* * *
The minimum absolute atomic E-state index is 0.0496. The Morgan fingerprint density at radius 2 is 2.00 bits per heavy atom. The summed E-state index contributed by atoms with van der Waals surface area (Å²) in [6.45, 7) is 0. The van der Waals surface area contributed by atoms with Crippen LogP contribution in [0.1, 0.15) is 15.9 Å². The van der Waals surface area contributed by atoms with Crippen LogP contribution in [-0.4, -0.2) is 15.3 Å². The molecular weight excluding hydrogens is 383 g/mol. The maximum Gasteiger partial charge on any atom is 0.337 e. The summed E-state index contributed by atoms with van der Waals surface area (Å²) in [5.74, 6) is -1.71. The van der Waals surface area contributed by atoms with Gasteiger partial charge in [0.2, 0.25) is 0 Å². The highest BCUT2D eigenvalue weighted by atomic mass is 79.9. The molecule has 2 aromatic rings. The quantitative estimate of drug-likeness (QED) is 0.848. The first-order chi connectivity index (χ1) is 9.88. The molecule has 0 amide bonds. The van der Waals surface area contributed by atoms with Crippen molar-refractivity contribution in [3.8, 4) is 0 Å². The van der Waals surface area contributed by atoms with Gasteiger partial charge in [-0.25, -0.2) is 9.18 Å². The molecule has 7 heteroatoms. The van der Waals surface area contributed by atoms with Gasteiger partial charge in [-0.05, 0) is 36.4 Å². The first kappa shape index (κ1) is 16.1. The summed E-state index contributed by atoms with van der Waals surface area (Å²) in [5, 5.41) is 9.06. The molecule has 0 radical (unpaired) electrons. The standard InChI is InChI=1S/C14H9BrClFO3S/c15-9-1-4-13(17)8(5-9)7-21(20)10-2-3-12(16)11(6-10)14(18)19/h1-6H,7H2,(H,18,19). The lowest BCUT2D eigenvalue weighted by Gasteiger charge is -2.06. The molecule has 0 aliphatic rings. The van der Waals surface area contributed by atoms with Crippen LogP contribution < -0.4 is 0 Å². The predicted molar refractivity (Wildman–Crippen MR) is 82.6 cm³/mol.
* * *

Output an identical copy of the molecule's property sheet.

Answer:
The minimum absolute atomic E-state index is 0.0496. The Morgan fingerprint density at radius 2 is 2.00 bits per heavy atom. The summed E-state index contributed by atoms with van der Waals surface area (Å²) in [6.45, 7) is 0. The van der Waals surface area contributed by atoms with Crippen LogP contribution in [0.1, 0.15) is 15.9 Å². The van der Waals surface area contributed by atoms with Crippen LogP contribution in [-0.4, -0.2) is 15.3 Å². The molecular weight excluding hydrogens is 383 g/mol. The maximum Gasteiger partial charge on any atom is 0.337 e. The summed E-state index contributed by atoms with van der Waals surface area (Å²) in [5.74, 6) is -1.71. The van der Waals surface area contributed by atoms with Gasteiger partial charge in [0.2, 0.25) is 0 Å². The highest BCUT2D eigenvalue weighted by atomic mass is 79.9. The molecule has 2 aromatic rings. The quantitative estimate of drug-likeness (QED) is 0.848. The first-order chi connectivity index (χ1) is 9.88. The molecule has 0 amide bonds. The van der Waals surface area contributed by atoms with Crippen molar-refractivity contribution in [3.8, 4) is 0 Å². The van der Waals surface area contributed by atoms with Gasteiger partial charge in [-0.25, -0.2) is 9.18 Å². The molecule has 7 heteroatoms. The van der Waals surface area contributed by atoms with Gasteiger partial charge in [-0.05, 0) is 36.4 Å². The first kappa shape index (κ1) is 16.1. The summed E-state index contributed by atoms with van der Waals surface area (Å²) in [5, 5.41) is 9.06. The molecule has 0 radical (unpaired) electrons. The standard InChI is InChI=1S/C14H9BrClFO3S/c15-9-1-4-13(17)8(5-9)7-21(20)10-2-3-12(16)11(6-10)14(18)19/h1-6H,7H2,(H,18,19). The lowest BCUT2D eigenvalue weighted by Gasteiger charge is -2.06. The molecule has 0 aliphatic rings. The van der Waals surface area contributed by atoms with Crippen LogP contribution < -0.4 is 0 Å². The predicted molar refractivity (Wildman–Crippen MR) is 82.6 cm³/mol.